That He Might Give Unto Them…His Charge – Alma 35:15-16

15 Now Alma, being grieved for the iniquity of his people, yea for the wars, and the bloodsheds, and the contentions which were among them; and having been to declare the word, or sent to declare the word, among all the people in every city; and seeing that the hearts of the people began to wax hard, and that they began to be offended because of the strictness of the word, his heart was exceedingly sorrowful.
16 Therefore, he caused that his sons should be gathered together, that he might give unto them every one his charge, separately, concerning the things pertaining unto righteousness. And we have an account of his commandments, which he gave unto them according to his own record.
Alma was the high priest over the church. He had previously been the chief judge as well but resigned his government office when he saw the need to put more time and energy into his ecclesiastical role. In the passage above, he has just completed a mission to the Zoramites which resulted in the converts being expelled with threats of violence toward the people who accepted the refugees. 
Two of Alma’s sons came with him on this mission. Now, upon returning home, he turns his attention to his family responsibilities, meeting with each of his sons individually to give them counsel regarding how they can live righteously. 
Many of the great doctrinal discourses in the Book of Mormon are transcripts of speeches given to large groups of people. But it is significant to me that some of the great sermons in the book have an audience of one, including Alma’s interviews with his three sons (Alma 36-42) and Lehi’s meetings with Joseph and Jacob in 2 Nephi 2 and 3.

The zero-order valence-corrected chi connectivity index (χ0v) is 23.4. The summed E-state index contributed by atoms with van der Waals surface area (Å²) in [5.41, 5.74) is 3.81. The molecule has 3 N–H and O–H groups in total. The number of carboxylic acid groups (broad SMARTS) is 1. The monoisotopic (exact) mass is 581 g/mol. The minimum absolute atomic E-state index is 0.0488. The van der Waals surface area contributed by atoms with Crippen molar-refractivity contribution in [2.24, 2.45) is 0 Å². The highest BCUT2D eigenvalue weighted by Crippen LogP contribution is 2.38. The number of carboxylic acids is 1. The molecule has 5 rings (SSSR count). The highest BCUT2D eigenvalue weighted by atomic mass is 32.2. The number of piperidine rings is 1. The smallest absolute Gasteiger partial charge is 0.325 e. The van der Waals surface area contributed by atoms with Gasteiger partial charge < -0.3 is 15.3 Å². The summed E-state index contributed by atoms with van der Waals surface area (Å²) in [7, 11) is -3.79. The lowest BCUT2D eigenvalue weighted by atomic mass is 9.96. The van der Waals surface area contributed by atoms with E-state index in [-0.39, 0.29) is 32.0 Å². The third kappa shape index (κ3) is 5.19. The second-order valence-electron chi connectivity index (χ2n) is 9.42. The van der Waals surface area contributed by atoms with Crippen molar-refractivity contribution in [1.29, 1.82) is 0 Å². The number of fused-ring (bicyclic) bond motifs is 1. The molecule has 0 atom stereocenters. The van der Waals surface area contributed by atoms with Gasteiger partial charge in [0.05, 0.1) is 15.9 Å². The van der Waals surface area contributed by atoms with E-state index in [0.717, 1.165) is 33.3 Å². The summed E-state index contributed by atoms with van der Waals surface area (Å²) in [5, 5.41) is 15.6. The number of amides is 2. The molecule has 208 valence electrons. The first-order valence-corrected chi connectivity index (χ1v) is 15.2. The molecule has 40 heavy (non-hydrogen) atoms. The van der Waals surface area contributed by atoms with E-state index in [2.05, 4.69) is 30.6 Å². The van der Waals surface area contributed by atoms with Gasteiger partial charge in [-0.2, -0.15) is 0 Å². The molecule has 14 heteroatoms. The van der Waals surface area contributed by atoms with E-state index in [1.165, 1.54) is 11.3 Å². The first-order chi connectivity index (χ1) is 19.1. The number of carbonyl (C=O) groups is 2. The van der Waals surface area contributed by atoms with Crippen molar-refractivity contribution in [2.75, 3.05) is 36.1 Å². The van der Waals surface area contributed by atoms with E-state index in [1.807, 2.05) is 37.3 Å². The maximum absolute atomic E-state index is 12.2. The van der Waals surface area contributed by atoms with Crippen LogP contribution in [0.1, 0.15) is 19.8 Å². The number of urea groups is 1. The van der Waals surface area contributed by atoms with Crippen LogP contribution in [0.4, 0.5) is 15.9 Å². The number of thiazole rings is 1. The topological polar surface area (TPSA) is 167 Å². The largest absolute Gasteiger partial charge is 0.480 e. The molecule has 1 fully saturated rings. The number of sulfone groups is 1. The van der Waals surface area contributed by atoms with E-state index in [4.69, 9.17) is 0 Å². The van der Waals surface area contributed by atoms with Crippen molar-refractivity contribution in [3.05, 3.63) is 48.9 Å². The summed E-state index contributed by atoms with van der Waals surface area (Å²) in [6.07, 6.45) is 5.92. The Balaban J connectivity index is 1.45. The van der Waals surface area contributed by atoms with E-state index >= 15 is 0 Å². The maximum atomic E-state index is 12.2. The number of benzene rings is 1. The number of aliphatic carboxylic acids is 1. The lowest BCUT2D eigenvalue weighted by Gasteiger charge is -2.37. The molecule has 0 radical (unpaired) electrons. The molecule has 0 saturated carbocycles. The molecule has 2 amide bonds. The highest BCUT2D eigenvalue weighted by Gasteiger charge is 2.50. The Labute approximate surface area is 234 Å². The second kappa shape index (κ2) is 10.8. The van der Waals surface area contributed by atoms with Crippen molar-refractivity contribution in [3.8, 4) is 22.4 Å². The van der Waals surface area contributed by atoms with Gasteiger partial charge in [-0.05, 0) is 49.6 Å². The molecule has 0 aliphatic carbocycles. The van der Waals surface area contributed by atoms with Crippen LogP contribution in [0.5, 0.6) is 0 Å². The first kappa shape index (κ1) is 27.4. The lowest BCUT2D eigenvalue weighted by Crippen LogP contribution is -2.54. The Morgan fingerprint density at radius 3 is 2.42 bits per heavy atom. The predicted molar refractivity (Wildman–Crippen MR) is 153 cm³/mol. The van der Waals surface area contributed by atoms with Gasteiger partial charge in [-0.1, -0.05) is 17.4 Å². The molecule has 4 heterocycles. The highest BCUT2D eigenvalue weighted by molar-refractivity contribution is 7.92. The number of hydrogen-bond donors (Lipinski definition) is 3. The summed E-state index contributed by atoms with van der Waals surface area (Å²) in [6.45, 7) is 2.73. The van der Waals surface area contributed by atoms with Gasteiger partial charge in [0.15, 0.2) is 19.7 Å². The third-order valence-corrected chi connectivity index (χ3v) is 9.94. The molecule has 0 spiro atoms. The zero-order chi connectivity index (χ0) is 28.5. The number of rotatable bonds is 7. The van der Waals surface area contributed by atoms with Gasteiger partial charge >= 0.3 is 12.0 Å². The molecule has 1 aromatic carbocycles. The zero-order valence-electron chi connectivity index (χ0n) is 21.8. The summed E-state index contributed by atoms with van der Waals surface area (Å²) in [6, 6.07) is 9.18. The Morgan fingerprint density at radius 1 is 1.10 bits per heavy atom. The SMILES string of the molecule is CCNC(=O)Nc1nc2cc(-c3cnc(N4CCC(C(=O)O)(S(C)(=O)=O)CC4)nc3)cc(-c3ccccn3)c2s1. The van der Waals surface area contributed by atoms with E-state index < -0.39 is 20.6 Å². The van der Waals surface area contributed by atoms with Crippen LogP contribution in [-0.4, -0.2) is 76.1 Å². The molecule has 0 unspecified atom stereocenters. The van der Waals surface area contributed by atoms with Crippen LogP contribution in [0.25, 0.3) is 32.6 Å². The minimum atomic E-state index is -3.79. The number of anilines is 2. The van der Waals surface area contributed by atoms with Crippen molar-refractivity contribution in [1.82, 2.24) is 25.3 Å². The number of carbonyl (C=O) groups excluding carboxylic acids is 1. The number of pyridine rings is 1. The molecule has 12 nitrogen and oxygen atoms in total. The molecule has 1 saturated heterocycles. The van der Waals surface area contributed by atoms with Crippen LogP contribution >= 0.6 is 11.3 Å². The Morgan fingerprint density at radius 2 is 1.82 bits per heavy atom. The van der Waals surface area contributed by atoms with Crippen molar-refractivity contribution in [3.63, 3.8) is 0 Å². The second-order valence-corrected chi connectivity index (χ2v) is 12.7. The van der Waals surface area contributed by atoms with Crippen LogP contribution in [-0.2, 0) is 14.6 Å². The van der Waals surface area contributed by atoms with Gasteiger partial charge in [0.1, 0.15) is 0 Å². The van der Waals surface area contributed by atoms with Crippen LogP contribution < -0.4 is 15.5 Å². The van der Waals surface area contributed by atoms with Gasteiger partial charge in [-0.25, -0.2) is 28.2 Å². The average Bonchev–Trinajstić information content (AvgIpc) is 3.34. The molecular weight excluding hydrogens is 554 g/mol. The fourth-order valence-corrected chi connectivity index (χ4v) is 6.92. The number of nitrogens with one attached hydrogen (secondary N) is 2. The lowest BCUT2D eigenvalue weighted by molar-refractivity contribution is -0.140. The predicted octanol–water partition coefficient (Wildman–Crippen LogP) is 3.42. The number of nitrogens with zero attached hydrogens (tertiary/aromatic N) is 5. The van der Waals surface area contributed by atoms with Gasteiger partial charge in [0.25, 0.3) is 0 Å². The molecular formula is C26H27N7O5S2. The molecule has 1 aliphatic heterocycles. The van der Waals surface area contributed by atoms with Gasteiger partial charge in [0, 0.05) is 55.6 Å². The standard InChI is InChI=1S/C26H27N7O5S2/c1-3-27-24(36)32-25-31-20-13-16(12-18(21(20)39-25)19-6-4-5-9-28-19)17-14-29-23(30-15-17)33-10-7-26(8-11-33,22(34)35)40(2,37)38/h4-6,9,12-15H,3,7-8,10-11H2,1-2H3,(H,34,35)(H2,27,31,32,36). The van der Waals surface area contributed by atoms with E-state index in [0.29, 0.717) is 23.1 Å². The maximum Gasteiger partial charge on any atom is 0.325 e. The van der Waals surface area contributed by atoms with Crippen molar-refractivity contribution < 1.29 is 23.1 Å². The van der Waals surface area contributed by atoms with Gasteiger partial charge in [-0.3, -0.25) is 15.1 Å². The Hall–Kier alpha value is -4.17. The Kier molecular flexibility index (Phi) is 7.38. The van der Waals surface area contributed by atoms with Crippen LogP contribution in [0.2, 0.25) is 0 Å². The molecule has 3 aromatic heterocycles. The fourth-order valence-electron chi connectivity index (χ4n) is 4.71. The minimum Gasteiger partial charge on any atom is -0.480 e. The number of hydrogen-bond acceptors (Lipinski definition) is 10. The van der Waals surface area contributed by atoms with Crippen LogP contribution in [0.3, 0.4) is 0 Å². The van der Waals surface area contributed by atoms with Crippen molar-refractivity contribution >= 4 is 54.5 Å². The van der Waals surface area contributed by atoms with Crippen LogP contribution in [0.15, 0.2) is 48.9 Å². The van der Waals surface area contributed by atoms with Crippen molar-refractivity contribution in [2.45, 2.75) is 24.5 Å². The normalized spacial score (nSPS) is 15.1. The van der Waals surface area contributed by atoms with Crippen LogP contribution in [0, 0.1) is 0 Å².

The Family Guidebook contains a chapter on teaching the gospel in the home. After discussing various settings for group teaching, including family scripture study, family home evening, and mealtime discussions, the chapter offers the following guidance on private interviews:

Many parents find that regular, private interviews with each child help them draw close to their children, encourage them, and teach them the gospel. Such interviews may be formal or informal and may be held often.
The parent should express love for and confidence in the child, and the child should have an opportunity to express his or her feelings about any subject, problem, or experience. The parent should listen carefully and should take the child’s problems and confidences seriously. The parent and child may want to pray together. Problems arising from the interview that involve other family members could be handled in the next family home evening (Family Guidebook, “Teaching the Gospel in the Home“). 

Today, I will remember the importance of teaching the gospel individually to each of my children and providing them with personalized counsel suited to their needs and personalities. As important as group discussions are, I will value individual time with each of my children.
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